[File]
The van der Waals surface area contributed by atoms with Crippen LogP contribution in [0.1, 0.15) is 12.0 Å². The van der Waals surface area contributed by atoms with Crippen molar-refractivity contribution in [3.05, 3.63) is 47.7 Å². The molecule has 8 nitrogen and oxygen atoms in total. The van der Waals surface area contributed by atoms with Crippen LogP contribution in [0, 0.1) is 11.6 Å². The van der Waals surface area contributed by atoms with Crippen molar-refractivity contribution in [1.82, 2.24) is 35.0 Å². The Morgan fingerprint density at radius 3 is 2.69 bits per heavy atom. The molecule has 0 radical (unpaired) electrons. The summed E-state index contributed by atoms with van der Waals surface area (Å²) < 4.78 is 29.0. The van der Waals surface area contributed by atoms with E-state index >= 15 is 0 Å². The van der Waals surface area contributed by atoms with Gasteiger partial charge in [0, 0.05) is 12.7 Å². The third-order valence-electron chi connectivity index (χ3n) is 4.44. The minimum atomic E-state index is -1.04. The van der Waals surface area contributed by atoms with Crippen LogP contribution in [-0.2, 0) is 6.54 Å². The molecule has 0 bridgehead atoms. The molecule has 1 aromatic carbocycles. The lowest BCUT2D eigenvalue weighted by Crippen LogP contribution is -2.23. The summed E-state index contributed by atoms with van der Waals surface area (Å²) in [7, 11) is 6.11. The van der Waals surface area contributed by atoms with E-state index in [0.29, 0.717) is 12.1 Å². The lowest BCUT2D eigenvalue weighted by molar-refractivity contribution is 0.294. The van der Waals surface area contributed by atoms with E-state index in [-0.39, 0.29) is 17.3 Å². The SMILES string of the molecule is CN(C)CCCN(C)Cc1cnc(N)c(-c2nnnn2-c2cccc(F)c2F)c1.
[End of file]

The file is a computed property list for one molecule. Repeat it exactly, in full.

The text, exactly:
The van der Waals surface area contributed by atoms with Crippen LogP contribution in [0.1, 0.15) is 12.0 Å². The van der Waals surface area contributed by atoms with Crippen molar-refractivity contribution in [3.05, 3.63) is 47.7 Å². The molecule has 8 nitrogen and oxygen atoms in total. The van der Waals surface area contributed by atoms with Crippen LogP contribution in [0, 0.1) is 11.6 Å². The van der Waals surface area contributed by atoms with Crippen molar-refractivity contribution in [1.82, 2.24) is 35.0 Å². The Morgan fingerprint density at radius 3 is 2.69 bits per heavy atom. The molecule has 0 radical (unpaired) electrons. The summed E-state index contributed by atoms with van der Waals surface area (Å²) < 4.78 is 29.0. The van der Waals surface area contributed by atoms with E-state index >= 15 is 0 Å². The van der Waals surface area contributed by atoms with Gasteiger partial charge in [0, 0.05) is 12.7 Å². The third-order valence-electron chi connectivity index (χ3n) is 4.44. The minimum atomic E-state index is -1.04. The van der Waals surface area contributed by atoms with Crippen LogP contribution in [-0.2, 0) is 6.54 Å². The molecule has 0 bridgehead atoms. The molecule has 1 aromatic carbocycles. The lowest BCUT2D eigenvalue weighted by Crippen LogP contribution is -2.23. The summed E-state index contributed by atoms with van der Waals surface area (Å²) in [7, 11) is 6.11. The van der Waals surface area contributed by atoms with E-state index in [0.29, 0.717) is 12.1 Å². The lowest BCUT2D eigenvalue weighted by molar-refractivity contribution is 0.294. The van der Waals surface area contributed by atoms with E-state index in [-0.39, 0.29) is 17.3 Å². The SMILES string of the molecule is CN(C)CCCN(C)Cc1cnc(N)c(-c2nnnn2-c2cccc(F)c2F)c1.